The Metta Sutra, according to legend, came about after the Buddha sent his monks into the forest to meditate during the rainy season. The Tree spirits felt they monks were threats to them and harassed them during the nights. The monks complained to Buddha and he gave them a sutra to recite that wishes well-being on whomever they felt needed it. After sending loving-kindness to the tree spirits, the spirits welcomed them into their midst and left them alone.
Metta is a tool for personal transformation and relational transformation.....our first obligation is to develop honest compassion for ourselves. We must soften and heal before we can be at peace with others. This is not an excuse for pity party or wallowing in anger or grief, but an opportunity to acknowledge our feelings honestly and practice self care.
Metta as a tool for helping those whom you cannot help in person: your family, friends. By reciting metta for those whom you love, you are sending them the best of yourself in a true spirit of generosity. Instead of expecting or even demanding help from them, you are selflessly offering them kindness and compassion.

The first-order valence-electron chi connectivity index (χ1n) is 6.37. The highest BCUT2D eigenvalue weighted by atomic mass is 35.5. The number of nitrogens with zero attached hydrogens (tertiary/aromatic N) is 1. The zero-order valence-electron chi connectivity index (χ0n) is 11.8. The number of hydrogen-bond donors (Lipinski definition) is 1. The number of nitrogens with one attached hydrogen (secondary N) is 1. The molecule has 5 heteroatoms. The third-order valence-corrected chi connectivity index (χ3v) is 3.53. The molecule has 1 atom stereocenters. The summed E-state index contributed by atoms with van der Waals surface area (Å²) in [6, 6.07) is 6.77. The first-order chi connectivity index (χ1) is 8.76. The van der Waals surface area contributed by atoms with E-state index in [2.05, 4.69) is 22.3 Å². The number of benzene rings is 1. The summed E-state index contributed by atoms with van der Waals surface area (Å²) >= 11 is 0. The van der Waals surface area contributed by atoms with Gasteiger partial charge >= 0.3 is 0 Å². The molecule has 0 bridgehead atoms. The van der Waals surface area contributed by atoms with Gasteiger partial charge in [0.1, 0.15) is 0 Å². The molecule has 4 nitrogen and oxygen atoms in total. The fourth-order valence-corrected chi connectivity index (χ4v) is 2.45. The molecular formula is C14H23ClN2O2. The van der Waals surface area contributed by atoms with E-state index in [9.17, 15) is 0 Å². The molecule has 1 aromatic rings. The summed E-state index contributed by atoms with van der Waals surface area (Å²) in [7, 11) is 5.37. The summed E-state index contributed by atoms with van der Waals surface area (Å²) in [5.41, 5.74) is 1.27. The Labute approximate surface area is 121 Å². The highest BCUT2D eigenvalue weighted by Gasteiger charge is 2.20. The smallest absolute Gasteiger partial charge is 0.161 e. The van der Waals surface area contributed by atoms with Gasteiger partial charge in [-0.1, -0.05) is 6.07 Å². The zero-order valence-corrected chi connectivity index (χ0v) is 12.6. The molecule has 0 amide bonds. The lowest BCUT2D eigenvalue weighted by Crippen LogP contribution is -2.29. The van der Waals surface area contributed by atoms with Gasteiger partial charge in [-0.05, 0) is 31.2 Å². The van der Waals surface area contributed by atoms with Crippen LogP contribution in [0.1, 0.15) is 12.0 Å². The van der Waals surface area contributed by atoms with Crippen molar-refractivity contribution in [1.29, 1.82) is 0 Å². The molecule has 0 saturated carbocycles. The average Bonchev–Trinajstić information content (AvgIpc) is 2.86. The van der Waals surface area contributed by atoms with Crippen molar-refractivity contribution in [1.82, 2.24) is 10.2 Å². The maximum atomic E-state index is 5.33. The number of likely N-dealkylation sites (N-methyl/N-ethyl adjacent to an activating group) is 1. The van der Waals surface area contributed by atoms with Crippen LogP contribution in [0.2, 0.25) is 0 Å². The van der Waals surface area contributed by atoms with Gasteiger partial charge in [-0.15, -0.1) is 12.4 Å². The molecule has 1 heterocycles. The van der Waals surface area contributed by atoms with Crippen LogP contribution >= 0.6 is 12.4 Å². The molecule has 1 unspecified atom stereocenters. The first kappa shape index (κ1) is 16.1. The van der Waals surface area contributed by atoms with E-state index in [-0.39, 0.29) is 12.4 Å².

Metta is a tool for offering gratitude to those whom you encounter toward which you have neutral feelings: a cafeteria worker, a staff member, an inmate whom you haven’t really met but whom you feel could use a boost.
Metta is a way to neutralize the charged feelings you may have for people whom you call enemies or who are simply difficult to get along with. Over time you, as you silently chant the metta phrases for these persons, you may feel your attitudes softening. You may notice that their presence does not evoke angry feelings inside you.
Finally, metta is a way to engage with all sentient beings, those near and far, without distinction. It is recognition of the reality of our interdependence. Let your socks be a reminder of this truth. Each day, as you put them on, remember all those people who have enabled you to keep your feet warm and dry.
If you wish to try this meditation, breath gently and recite inwardly the following phrases or ones you have created, first for yourself, then for others, replacing “I” with “he or she” or the person’s name.
May I dwell in safety
May I be well in body and mind.
May I be filled with lovingkindness.
May I be peaceful and at ease.